Some ISP's are discriminating against 3rd party network services

Date: Sat Apr 26 2014 Technology »»»» Multimedia »»»» Corporatism »»»» Popular Culture »»»» gadgets »»»» Silicon Valley »»»» Computers »»»» Current Events »»»» It's a brave new world »»»» Portable Entertainment »»»» Technosanity »»»» Internet

Earlier I wrote about plans by BellSouth and other ISP's to discriminatorially throttle 3rd party Internet traffic. The BellSouth CEO was quoted saying, essientially, those other companies (such as Google) need to pay to use their lines. And that if those 3rd parties did not pay up, they'd throttle however much of their lines those 3rd parties can use.

Well, The real reason Skype isn't as good as it was indicates this is already happening. The article discusses a company, Sandvine, whose product helps ISP's throttle the traffic going over an ISP's network. If the ISP notices too many Skype or BitTorrent or other peer-peer traffic on their wires, then the ISP can use Sandvine's software to modify that traffic.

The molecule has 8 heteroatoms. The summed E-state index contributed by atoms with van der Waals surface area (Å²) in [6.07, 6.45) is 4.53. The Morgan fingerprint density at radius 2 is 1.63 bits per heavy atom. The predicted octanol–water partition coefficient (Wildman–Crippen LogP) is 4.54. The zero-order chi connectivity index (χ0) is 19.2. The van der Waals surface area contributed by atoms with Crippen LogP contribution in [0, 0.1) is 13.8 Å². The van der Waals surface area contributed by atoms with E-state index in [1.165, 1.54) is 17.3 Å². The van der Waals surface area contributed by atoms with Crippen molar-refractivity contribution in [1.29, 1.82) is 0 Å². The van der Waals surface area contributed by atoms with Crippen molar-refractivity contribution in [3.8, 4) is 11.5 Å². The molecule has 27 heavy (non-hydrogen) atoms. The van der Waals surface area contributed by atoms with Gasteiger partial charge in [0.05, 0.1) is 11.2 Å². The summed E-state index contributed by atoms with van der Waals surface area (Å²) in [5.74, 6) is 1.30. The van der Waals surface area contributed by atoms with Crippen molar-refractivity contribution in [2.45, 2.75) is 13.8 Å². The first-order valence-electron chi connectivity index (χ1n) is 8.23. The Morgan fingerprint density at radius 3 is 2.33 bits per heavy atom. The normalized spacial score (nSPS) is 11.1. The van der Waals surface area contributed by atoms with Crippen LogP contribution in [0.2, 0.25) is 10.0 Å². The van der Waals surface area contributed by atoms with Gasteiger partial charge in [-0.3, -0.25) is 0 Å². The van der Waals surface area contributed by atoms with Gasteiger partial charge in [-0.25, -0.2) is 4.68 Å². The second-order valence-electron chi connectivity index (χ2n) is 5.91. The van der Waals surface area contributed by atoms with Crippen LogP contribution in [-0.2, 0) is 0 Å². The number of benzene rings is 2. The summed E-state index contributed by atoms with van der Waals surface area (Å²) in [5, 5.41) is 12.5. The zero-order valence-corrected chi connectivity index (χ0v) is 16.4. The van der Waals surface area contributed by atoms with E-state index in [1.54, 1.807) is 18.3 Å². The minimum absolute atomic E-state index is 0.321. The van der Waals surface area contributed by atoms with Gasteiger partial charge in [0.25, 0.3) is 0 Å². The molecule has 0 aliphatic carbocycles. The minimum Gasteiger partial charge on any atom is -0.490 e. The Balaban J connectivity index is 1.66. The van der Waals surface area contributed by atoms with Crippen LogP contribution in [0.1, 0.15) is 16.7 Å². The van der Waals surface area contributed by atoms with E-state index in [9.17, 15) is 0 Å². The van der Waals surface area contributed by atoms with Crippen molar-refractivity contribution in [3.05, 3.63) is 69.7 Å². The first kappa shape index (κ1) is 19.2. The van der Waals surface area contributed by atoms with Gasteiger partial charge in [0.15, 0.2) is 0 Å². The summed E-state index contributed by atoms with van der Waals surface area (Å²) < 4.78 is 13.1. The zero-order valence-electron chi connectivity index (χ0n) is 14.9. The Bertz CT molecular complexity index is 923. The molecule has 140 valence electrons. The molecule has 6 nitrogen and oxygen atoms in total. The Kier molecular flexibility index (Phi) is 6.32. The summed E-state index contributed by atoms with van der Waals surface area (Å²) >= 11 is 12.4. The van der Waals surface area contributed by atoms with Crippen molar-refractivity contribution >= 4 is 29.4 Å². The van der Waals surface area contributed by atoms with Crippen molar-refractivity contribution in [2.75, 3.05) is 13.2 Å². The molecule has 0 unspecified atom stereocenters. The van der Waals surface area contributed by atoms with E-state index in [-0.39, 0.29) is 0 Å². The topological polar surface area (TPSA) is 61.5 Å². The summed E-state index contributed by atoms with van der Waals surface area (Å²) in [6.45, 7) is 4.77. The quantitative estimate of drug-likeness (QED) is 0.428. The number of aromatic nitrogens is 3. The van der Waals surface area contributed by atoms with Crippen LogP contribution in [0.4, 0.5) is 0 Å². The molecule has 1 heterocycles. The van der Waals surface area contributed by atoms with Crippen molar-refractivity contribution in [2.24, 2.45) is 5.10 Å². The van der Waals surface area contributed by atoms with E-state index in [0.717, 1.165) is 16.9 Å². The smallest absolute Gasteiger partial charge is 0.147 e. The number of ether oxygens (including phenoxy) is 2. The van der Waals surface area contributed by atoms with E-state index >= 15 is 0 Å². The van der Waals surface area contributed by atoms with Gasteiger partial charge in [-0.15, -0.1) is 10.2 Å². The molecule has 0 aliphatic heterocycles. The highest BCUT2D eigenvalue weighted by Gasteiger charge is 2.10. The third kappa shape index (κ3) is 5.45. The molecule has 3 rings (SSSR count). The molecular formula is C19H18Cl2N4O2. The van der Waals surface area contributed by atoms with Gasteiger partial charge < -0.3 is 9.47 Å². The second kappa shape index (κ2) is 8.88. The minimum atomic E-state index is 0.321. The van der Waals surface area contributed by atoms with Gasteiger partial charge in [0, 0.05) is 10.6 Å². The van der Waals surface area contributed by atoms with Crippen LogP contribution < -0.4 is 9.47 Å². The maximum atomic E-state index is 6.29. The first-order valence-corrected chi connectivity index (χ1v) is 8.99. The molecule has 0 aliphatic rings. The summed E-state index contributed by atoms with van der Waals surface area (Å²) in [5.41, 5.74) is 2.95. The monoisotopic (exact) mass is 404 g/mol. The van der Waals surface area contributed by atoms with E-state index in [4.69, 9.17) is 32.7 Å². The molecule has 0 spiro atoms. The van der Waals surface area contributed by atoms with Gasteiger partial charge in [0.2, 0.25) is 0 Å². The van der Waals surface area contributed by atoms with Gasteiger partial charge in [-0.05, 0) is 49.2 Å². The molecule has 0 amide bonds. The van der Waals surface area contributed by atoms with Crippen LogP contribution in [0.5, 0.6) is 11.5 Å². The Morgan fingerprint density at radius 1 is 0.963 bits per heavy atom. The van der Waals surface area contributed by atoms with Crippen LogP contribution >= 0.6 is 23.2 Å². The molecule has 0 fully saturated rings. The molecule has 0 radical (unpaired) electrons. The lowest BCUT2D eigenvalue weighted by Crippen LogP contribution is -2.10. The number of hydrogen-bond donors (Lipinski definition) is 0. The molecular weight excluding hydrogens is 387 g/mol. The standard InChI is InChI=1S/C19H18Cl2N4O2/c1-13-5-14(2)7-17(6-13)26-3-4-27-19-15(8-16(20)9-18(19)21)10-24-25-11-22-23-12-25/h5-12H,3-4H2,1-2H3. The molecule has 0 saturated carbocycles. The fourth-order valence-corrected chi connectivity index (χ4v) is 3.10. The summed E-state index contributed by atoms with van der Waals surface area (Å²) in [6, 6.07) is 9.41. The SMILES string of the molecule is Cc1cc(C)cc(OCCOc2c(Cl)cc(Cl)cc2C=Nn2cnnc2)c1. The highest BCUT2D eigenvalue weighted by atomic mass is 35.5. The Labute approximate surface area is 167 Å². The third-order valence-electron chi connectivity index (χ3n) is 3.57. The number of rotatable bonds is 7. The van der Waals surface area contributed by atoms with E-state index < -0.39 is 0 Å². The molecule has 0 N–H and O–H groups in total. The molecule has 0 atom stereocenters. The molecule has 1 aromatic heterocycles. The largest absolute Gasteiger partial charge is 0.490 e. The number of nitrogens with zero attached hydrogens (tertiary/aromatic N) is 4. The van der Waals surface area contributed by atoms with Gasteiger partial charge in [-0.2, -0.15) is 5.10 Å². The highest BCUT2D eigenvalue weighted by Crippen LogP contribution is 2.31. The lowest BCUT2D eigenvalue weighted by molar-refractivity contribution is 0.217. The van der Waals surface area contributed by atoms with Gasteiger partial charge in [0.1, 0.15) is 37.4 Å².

"From our survey, we can tell that out of all the traffic coming into the network, 60 per cent is peer to peer; and 70 per cent of the upstream traffic is also peer to peer," said the company today.

The number of file sharers has risen dramatically, says Sandvine. "Users are moving from sharing three meg songs to uploading and downloading 600 gig movies. That means that service providers have had to apply a lot of traffic assistance for this increased traffic."

'Traffic Assistance' being a euphamism for shutting down the users of certain services. And when the ISP offers a competing service ... for example many ISP's offer VOIP services ... it's easy to see their actions as discriminatory against legitimate use of the network. When an ISP who offers VOIP service also shuts down or throttles use of competing VOIP services, this is an obvious case of unfair competition.